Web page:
Last week I was in the UK, primarily to attend a DCMI Registry Community Workshop organized by UKOLN, scheduled for Friday, July 24th. Early the following week we found out that as we were gathered in York discussing distributed registries, Rachel Heery passed away after a long battle with breast cancer. Rachel was one of the founders of the Community (then called a working group), and was involved in building a number of registries, including the DCMI Registry and the IEMSR Registry at UKOLN.

There have been a lot of postings about Rachel this week from colleagues and friends, and I wanted to add my voice to that chorus of tributes to an exceptional person. I didn’t know Rachel as well as I would have liked—we worked on different continents and generally crossed paths primarily at DC conferences. But we were both members of two distinct minorities within DCMI: women, and implementers. Neither of us trained as technologists, and came to the sometimes dauntingly technical discussions at DCMI from the point of view of those trying to use DC for real projects, too often frustrated with the 50,000 foot viewpoints expressed by the more technically astute.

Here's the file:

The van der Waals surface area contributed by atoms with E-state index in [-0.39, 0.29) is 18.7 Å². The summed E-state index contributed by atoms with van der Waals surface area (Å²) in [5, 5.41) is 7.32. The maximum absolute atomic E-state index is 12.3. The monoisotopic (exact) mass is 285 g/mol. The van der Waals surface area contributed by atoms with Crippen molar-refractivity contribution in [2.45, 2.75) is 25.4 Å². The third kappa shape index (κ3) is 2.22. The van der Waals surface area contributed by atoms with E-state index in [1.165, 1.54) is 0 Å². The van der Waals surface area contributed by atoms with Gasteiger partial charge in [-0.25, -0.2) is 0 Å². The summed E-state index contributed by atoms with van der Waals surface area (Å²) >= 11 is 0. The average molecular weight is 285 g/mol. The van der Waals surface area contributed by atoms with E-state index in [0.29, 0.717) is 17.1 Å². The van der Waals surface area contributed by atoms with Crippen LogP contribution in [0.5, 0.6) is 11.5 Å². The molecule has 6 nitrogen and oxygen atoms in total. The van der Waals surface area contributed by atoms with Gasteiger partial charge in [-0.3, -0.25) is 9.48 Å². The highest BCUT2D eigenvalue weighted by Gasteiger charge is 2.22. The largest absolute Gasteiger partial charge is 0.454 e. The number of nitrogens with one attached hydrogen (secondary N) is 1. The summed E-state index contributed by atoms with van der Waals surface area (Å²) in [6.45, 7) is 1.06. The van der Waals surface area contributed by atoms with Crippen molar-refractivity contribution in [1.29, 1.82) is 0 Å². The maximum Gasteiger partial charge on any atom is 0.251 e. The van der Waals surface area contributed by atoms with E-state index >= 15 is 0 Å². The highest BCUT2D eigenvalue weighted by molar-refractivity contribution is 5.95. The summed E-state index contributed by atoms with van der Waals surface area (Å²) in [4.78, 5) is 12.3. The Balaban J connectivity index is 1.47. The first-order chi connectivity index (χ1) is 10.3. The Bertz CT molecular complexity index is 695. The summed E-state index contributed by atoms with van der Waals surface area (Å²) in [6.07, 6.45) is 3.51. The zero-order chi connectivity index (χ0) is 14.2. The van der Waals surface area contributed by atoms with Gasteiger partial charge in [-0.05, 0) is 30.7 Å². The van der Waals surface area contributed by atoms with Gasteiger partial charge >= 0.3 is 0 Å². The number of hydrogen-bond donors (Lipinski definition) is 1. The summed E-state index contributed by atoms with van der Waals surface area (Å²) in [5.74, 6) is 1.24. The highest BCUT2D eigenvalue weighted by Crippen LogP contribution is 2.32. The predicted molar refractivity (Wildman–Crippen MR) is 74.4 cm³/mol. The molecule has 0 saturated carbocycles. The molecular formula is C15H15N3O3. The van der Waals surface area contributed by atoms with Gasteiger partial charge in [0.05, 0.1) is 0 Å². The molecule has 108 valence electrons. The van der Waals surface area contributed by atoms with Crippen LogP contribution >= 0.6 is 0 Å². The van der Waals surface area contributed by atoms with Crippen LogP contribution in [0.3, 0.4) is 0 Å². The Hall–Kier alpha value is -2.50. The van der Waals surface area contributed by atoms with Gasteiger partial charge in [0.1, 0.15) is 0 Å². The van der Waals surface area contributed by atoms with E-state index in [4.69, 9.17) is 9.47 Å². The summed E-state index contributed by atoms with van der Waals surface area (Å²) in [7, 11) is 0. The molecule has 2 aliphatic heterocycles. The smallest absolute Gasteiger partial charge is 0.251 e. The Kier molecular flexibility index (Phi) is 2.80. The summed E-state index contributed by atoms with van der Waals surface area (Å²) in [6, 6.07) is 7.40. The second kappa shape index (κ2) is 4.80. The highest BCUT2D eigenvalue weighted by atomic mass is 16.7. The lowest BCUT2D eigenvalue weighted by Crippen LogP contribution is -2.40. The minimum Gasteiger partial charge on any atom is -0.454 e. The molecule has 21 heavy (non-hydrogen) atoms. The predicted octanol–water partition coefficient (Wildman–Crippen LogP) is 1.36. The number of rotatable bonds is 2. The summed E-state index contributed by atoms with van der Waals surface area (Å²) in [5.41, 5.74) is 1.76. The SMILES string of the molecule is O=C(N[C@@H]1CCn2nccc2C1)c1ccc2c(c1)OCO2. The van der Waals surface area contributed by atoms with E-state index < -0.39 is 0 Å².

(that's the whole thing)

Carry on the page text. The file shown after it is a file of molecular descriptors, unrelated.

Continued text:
Stu Weibel, who knew Rachel, as I did, in the context of Dublin Core, brought her back for me the most strongly by reminding me of one of Rachel’s characteristic interjections:

“We emulate those we admire, and I have often found myself over the years using a phrase that signaled, from Rachel, an objection worthy of discussion… a sort of lilting “Hang on…!” Those who have worked with her will hear echoes of the tone and inflection that made the phrase hers, and commanded respectful attention, a flag that something was not quite right. I always think of her when I say it, and will always try to use it in the service of the honest brokerage of common goals that characterized Rachel’s efforts.”

Stu also reminds us that Rachel’s two most important contributions to the DC efforts (aside from her considerable intellect and personal presence) were in the areas of registries and application profiles–both have been a particular focus for me and Jon over the past four years or so. It gives me some solace to think that she would be pleased that implementers are still working hard in the areas she pioneered, though sad beyond measure that she will not see those efforts bear their promised fruit.

Others who comment on Rachel’s influence and career:
Lorna Campbell
Andy Powell
Lorcan Dempsey
Her UKOLN colleagues

By Diane Hillmann, August 4, 2009, 12:43 pm (UTC-5)

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